D.C. Has Five New Michelin-Starred Restaurants Including Rooster & Owl, Jont, and Xiquet.
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D.C. Has Five New Michelin-Starred Restaurants

Oysters plated with saffron at Xiquet Isaac Fast/DCist hide caption

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Isaac Fast/DCist

The food world's favorite tire company is back in D.C. to award stars to local restaurants — and five new spots have caught inspectors' eyes.

Rooster & Owl, the vegetable-forward restaurant in Columbia Heights; Xiquet, serving up paella and other Valencian fare in Glover Park; Cranes, with its Japanese-French fusion dishes in Penn Quarter; and Elcielo D.C., the Colombian fine-dining spot in the La Cosecha food hall, all received one Michelin star (given to restaurants that are "worth a stop").

One restaurant received two stars: a distinction shared by only two other local restaurants. Jont, 14th Street's fine dining destination above sister restaurant Bresca, earned raves from inspectors for its "impeccable technique and pristine ingredients."

The Inn at Little Washington, meanwhile, enjoyed a fifth year of sneaking onto D.C.'s list with three stars. The pricey restaurant is a mainstay of Washington, Virginia, — more than an hour outside of the District — and was granted an exception to Michelin's D.C.-only mandate. (As the organization told Washingtonian in 2016, The Inn was just too good not to include.) In addition to another three stars, the restaurant is a recipient of Michelin's new Green Star, which recognizes spots with sustainable practices. Inspectors praised The Inn's commitment to "using products sourced from local farmers, ranchers, and the Inn's own garden."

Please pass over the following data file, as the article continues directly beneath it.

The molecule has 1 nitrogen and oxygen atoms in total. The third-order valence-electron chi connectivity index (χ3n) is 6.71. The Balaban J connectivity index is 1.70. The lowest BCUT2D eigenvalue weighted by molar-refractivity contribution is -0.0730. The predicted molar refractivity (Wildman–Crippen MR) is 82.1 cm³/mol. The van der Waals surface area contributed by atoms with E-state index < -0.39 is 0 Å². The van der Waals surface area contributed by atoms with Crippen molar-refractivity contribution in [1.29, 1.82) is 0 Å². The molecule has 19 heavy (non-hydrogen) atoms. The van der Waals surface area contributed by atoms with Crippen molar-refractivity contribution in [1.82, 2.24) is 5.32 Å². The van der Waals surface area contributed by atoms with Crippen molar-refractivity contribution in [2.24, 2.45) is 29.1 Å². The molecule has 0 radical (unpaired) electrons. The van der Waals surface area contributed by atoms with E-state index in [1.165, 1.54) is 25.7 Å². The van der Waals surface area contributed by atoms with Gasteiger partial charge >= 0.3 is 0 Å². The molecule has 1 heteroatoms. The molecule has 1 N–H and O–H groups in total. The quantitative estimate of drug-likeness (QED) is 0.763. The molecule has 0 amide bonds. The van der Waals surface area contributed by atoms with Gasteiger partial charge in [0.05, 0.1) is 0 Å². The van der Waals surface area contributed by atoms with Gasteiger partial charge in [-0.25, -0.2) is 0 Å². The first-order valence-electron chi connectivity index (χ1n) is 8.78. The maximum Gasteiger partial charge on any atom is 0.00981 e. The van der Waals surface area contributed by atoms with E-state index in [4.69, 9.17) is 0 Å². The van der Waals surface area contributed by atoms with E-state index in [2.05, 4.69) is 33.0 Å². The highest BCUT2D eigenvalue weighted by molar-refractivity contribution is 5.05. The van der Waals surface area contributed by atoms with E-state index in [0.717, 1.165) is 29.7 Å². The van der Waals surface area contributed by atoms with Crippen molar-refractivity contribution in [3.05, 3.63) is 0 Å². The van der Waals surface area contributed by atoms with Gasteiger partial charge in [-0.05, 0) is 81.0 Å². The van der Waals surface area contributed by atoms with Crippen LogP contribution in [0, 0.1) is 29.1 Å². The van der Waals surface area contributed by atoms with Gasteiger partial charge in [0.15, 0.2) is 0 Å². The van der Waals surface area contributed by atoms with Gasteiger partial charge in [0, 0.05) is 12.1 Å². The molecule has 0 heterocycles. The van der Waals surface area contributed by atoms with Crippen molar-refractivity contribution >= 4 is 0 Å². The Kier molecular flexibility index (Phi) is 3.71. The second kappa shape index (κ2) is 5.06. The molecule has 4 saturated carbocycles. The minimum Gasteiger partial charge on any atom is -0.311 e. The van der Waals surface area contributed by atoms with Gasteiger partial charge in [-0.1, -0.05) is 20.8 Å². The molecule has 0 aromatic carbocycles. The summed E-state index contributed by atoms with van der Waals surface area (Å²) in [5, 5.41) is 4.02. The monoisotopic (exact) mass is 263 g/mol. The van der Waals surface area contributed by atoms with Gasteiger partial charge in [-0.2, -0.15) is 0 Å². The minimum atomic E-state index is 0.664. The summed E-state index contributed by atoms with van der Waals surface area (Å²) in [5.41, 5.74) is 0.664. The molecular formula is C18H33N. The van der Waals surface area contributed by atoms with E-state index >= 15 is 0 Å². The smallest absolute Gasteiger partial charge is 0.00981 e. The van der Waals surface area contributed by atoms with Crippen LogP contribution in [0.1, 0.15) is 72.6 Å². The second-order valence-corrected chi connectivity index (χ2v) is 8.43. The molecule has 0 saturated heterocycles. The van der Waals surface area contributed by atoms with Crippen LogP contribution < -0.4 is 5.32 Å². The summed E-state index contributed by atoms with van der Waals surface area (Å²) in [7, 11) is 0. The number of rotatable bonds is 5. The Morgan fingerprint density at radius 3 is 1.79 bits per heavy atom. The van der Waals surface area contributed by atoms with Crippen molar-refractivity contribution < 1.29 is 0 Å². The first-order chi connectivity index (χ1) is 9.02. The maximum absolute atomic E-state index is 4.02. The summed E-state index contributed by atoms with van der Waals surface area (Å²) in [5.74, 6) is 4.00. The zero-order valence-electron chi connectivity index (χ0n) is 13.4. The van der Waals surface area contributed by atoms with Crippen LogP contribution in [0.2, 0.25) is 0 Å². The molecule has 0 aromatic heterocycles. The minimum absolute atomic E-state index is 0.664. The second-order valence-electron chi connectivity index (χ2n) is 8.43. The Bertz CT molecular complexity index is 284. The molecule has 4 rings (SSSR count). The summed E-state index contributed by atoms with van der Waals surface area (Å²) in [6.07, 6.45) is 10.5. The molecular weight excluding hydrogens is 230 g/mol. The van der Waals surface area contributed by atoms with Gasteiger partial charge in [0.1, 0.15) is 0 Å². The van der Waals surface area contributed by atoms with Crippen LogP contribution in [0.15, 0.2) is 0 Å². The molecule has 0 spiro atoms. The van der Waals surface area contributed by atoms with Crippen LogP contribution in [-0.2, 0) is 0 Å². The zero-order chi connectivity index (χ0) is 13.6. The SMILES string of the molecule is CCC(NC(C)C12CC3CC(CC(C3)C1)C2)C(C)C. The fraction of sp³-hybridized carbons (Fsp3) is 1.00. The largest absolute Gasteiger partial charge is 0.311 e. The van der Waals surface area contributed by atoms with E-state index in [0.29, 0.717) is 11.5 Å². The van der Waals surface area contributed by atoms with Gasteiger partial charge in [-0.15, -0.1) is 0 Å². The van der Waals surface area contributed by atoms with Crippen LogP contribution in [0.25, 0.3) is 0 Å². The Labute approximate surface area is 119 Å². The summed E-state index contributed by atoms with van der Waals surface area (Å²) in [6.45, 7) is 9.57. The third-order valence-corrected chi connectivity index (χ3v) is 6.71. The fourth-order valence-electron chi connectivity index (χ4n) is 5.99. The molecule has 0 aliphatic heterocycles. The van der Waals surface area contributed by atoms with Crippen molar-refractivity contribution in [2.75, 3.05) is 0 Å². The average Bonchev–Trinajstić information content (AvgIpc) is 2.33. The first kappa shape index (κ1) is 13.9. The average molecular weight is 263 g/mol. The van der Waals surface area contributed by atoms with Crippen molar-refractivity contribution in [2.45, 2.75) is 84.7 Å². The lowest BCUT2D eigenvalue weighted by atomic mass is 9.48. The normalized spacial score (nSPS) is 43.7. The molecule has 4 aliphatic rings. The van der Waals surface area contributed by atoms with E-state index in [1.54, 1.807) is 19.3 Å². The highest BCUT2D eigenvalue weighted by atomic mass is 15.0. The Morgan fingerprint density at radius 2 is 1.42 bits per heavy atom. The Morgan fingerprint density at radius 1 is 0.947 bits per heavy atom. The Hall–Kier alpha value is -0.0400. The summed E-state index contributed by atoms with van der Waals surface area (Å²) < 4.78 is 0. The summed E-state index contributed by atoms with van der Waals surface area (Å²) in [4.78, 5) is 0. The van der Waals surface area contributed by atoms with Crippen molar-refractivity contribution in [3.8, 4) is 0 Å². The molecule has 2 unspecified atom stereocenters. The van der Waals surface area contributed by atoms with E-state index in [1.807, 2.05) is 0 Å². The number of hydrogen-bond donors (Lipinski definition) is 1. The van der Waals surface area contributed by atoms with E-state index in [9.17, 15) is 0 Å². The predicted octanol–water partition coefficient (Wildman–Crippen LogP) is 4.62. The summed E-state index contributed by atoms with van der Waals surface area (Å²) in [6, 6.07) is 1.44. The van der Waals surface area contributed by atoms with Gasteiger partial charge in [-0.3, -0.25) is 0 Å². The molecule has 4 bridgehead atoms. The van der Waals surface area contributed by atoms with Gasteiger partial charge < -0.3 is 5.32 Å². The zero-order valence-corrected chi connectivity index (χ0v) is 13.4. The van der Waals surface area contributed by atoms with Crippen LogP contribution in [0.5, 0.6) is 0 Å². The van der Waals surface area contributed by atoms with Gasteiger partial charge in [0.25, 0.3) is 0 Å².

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Michelin's chief inspector for North America (who, like all the organization's inspectors, remains anonymous) tells DCist/WAMU that visits were conducted both before and after the pandemic set in. Inspectors did not consider restaurants that operated on a takeout-only basis.

No restaurant in D.C. lost its starry status, which may have to do with Michelin's COVID-era rule to maintain stars for any spot that was temporarily closed last year, per Eater. Longtime two-star restaurants Pineapple & Pearls and Minibar, as well as one-starred Plume remain closed due to the pandemic.

Though inspections were completed during the most devastating year in recent memory for restaurants, when dozens around D.C. have closed permanently, Michelin's chief inspector says they didn't change their evaluating criteria that much.

"Whether inspectors were dining outside or inside, our inspection criteria remains unchanged," he says. "Inspectors evaluate the quality of the product, the harmony of the flavors, the mastery of the technique, the personality of the chef and their cuisine, and consistency between visits historically to the restaurant."

The anonymous chief inspector calls D.C.'s food scene "really impressive to us overall," and points out the various cuisines behind each new star: Colombian, Spanish-Japanese fusion, Valencian, and fine-dining spots with global flavors.

"Right now we think it's a really worthwhile time to celebrate [D.C. restaurants'] excellence," he says.

As usual, the stars announcement was preceded earlier this week by the release of the Bib Gourmand list, a collection of less-pricey restaurants. Six new restaurants now round out D.C.'s 41-eatery strong list. (Restaurants on the Bib Gourmand list are not eligible to receive stars.)

D.C.'s full list of Michelin-starred restaurants is below:

Three starsaka: "worth a special journey"

Two starsaka: "worth a detour"

One staraka: "worth a stop"


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This story is from DCist.com, the local news website of WAMU.

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